The AIDS epidemic in sub-Saharan Africa is fertile ground for examining how moral evaluations evolve over time and across different settings. We compare the discourse on AIDS in Malawi as presented in the media with that of everyday conversations. Drawing on two sets of texts, newspaper articles and conversational journals, produced over a ten-year period from 1999 through 2008, we analyze their moral injunctions, or what individuals should or should not do in response to the AIDS epidemic. The predominant injunctions in the early years in both sources were premarital abstinence and marital fidelity. Following the introduction of HIV testing and treatment, however, the discourses diverged. Discourse in the media turned toward moral injunctions requiring individuals to interact with authoritative institutions; thus the conceptual center of gravity of the struggle against AIDS in the media shifted from collectivities of individuals to collectivities of institutions. Rural Malawians, however, received these moral injunctions with great skepticism and continued to advise each other to prevent death by controlling one's sexual appetites.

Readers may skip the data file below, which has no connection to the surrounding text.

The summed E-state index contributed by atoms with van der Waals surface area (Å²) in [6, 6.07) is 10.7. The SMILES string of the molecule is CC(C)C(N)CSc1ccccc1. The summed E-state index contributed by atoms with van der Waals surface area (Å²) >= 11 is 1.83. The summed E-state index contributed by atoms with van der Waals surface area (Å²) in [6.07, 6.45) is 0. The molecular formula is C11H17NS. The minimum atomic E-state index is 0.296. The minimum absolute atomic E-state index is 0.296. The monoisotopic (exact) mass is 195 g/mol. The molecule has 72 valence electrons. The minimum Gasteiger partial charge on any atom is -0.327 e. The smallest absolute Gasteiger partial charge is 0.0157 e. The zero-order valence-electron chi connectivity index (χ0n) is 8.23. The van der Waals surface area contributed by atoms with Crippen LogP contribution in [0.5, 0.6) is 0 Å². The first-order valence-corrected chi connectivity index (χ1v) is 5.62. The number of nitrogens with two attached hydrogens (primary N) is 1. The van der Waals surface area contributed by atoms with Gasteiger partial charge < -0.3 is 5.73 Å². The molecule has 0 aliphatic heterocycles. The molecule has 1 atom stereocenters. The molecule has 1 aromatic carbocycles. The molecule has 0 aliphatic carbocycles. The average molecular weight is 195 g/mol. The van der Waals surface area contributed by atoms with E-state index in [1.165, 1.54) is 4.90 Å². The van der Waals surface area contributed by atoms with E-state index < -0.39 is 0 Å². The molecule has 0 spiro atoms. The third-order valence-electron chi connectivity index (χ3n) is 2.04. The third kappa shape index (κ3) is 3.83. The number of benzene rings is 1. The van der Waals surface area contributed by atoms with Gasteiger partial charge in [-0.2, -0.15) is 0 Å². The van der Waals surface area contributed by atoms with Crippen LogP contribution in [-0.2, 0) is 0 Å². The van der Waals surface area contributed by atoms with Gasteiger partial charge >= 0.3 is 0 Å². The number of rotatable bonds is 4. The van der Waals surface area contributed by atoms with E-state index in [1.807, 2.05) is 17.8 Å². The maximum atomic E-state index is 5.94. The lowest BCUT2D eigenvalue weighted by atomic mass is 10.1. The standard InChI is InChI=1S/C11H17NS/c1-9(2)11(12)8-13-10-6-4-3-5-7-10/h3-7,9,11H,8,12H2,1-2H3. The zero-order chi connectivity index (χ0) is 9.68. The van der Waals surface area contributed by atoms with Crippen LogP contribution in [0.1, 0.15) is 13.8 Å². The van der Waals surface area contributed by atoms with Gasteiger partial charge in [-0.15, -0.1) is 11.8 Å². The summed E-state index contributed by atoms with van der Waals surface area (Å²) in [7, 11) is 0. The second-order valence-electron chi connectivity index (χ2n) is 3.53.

All Science Journal Classification (ASJC) codes
- Sociology and Political Science